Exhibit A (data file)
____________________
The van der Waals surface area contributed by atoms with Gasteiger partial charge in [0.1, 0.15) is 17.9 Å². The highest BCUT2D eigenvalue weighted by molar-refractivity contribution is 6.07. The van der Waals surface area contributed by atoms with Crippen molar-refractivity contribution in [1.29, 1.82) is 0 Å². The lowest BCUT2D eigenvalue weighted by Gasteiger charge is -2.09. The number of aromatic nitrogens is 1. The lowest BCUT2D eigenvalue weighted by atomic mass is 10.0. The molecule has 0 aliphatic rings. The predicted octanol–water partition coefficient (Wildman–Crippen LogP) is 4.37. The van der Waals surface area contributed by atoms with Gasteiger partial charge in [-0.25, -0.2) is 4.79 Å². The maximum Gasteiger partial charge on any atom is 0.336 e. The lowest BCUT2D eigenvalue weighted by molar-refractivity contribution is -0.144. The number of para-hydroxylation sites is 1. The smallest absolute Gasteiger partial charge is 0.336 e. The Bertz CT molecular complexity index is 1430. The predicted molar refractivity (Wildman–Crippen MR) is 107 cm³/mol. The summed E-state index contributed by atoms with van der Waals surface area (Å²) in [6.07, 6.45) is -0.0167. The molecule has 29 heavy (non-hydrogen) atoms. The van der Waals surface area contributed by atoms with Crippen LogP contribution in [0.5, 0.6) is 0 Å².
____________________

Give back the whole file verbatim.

The van der Waals surface area contributed by atoms with Gasteiger partial charge in [0.1, 0.15) is 17.9 Å². The highest BCUT2D eigenvalue weighted by molar-refractivity contribution is 6.07. The van der Waals surface area contributed by atoms with Crippen molar-refractivity contribution in [1.29, 1.82) is 0 Å². The lowest BCUT2D eigenvalue weighted by Gasteiger charge is -2.09. The number of aromatic nitrogens is 1. The lowest BCUT2D eigenvalue weighted by atomic mass is 10.0. The molecule has 0 aliphatic rings. The predicted octanol–water partition coefficient (Wildman–Crippen LogP) is 4.37. The van der Waals surface area contributed by atoms with Gasteiger partial charge in [-0.25, -0.2) is 4.79 Å². The maximum Gasteiger partial charge on any atom is 0.336 e. The lowest BCUT2D eigenvalue weighted by molar-refractivity contribution is -0.144. The number of para-hydroxylation sites is 1. The smallest absolute Gasteiger partial charge is 0.336 e. The Bertz CT molecular complexity index is 1430. The predicted molar refractivity (Wildman–Crippen MR) is 107 cm³/mol. The summed E-state index contributed by atoms with van der Waals surface area (Å²) in [6.07, 6.45) is -0.0167. The molecule has 29 heavy (non-hydrogen) atoms. The van der Waals surface area contributed by atoms with Crippen LogP contribution in [0.5, 0.6) is 0 Å².